Information About Apple-head Chihuahuas

The apple-head chihuahua is a type that confirms with the American Kennel Club (AKC) standards. This Buzzle write-up includes all the facts you need to know about apple-head chihuahuas.
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Fact about apple-head Chihuahuas
History of the Chihuahuas

We're all aware of how the chihuahuas were named after the Mexican province of Chihuahua, having originated in the region. Additionally, an accepted theory is that Chihuahuas are descendants of the Techichi, a companion dog favored by the Toltec civilization in Mexico.
Chihuahuas are toy breeds, and are among the smallest breed of dogs recognized by some clubs. The breed is known to be both, short-haired and long-haired. Another variation exists, pertaining to the shape of the dog's head―it can be apple-shaped or deer-shaped.

The AKC guidelines only acknowledge apple-head chihuahuas to be conformationally acceptable. Apple-heads are easily recognized due to their apple-shaped skull―it is protuberant on the top and tapers towards the jaw line. There may be a slight depression on the top of the head, precisely resembling an apple―this part is referred to as the molera, which is a membranous gap between the bones of the cranium.

Deer heads, as the name suggests, have a flatter skull and a longer muzzle compared to apple heads. Basically, the shape of their head resembles that of a deer.

Appearance

Chihuahua puppy
Chihuahua puppy
AKC recognizes two varieties of the chihuahua―long-haired and short-haired. Official breed specifications include weight restrictions, but do not mention height requirements.

The average height ranges between 6 - 9 inches. Specification standards in America dictate that the dog should not weight more than 6 lb. These standards are applicable only in case of show dogs and not companion dogs.

A chihuahua's eyes are its best feature―they are large, round, and very expressive. The ears are erect and sit high upon the dome-shaped skull.

Their coat, whether long or short, can be velvety-smooth or slightly rough. It takes about three years for the long-haired ones to completely grow their coat. Long-haired chihuahuas do not shed a lot, and require minimal grooming.

Common colors are fawn, red, cream, chocolate, brown, mixed, white, and black, and are seen in a variety of patterns, including solid, spotted, or splashed.

Temperament

Short haired chihuahua
Short-haired chihuahua
Chihuahuas are pocket-sized firecrackers, known for their spirited personality. They usually become attached to one person in the family, and can be fiercely protective about them.

Owing to their size, these dogs do well in apartments, although they do love to run around and play.

They live up to their 'lap dog' reputation, and love to curl up in the lap of their favorite person.

Chihuahuas are rather delicate pets who need to be handled carefully. They are therefore unsuitable for small children.

These dogs are little bundles of energy, and need up to 20 - 30 minutes of exercise every day. They also get bored easily, and may resort to destructive chewing to pass time.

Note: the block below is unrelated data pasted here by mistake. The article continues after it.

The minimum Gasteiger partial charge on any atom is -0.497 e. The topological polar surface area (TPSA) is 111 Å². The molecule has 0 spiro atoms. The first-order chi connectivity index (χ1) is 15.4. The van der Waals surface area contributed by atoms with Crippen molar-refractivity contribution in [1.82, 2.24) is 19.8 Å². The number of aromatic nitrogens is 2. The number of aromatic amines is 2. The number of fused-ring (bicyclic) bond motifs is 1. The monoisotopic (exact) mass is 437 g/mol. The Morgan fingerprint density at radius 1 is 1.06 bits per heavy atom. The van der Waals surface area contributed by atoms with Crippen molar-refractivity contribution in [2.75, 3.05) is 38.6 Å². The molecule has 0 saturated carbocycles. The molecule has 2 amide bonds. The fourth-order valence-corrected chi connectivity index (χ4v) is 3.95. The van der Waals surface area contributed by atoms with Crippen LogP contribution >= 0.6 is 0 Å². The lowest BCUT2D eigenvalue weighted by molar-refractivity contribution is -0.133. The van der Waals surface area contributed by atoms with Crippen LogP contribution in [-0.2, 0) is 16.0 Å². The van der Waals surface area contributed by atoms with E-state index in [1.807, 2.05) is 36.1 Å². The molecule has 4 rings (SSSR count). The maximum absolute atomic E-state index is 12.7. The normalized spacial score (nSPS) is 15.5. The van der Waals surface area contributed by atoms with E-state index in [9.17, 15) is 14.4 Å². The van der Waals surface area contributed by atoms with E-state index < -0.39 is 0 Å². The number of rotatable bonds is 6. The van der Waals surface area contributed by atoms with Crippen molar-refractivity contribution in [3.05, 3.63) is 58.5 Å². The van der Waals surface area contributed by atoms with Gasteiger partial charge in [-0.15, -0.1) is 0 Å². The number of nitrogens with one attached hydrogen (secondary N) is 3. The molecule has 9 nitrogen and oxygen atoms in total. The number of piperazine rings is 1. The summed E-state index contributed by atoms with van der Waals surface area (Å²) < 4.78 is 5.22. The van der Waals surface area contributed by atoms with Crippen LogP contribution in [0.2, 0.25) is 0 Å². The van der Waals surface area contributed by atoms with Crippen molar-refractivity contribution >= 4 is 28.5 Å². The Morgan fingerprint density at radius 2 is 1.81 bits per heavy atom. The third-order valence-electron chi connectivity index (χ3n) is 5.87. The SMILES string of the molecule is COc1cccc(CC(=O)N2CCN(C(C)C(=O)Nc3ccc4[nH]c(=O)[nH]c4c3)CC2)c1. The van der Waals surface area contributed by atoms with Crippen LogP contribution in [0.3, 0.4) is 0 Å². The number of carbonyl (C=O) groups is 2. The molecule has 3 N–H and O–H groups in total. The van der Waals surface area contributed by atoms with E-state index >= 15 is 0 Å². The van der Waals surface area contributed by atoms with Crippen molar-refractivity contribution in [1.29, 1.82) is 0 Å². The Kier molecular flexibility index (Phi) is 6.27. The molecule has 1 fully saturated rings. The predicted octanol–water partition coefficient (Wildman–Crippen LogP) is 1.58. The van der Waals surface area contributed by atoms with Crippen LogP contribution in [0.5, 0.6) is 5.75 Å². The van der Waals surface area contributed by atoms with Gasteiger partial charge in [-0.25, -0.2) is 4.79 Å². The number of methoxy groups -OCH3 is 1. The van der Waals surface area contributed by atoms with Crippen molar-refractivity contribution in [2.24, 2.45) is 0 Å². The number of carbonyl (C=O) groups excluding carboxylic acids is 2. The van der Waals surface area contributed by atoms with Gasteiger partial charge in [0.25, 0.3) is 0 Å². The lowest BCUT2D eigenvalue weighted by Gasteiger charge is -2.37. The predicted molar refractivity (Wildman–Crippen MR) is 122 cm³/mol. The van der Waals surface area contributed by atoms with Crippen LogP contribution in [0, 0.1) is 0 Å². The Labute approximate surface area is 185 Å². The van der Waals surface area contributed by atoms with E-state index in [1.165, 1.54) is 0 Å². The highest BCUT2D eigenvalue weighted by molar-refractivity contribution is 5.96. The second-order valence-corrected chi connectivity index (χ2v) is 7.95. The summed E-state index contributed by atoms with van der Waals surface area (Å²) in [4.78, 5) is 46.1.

Chihuahuas require behavioral training to help them socialize, since they are not the friendliest dogs out there. They also have a snappy temper, which can be controlled through the right kind of training.

They are alert and inherently suspicious, which makes them good watchdogs, but their size also means that they cannot exactly become guard dogs.

Health
Long haired chihuahua
Long-haired chihuahua

This breed does not have too many health concerns, but may be born with or acquire certain ailments. Ensure that you pick a breeder who can provide health clearances for patellas and heart conditions.

The life expectancy of a chihuahua can average between 15 - 18 years.

These dogs thrive in warm weather, and are not too happy when it gets cold. Always wrap them in a blanket or a sweater to keep them from shivering.

Their ears can be prone to earwax buildup and dry skin. This should be checked regularly.

Obesity is a major concern for chihuahuas, as their compact size can vastly affect their mobility. Therefore, always monitor their diet, and ensure that they are never overfed.

The 'molera' or the soft spot in their skull eventually fills out with age. However, immense care needs to be taken until the first six months, when the dog's head is in a very fragile state.

Chihuahuas are considered susceptible to hypoglycemia, or low blood sugar. Pet keepers are recommended to carry a prescribed sugar supplement or even honey to use during emergencies.

Symptoms of hypoglycemia include lethargy, sleepiness, low energy, uncoordinated walking, unfocused eyes and spasms of the neck muscles or head pulling back or to the side, fainting, and seizures.

Their protruding eyes may be prone to injury and incessant watering. Ensure that the eyes are regularly wiped clean throughout the day.

If you're looking for a pocket-sized firecracker kind of a dog, your search ends with the chihuahua. It may be a toy breed, but is certainly big on personality.
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Published: July 30, 2014
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Nice post... - Rajiv Yadav [August 7, 2014]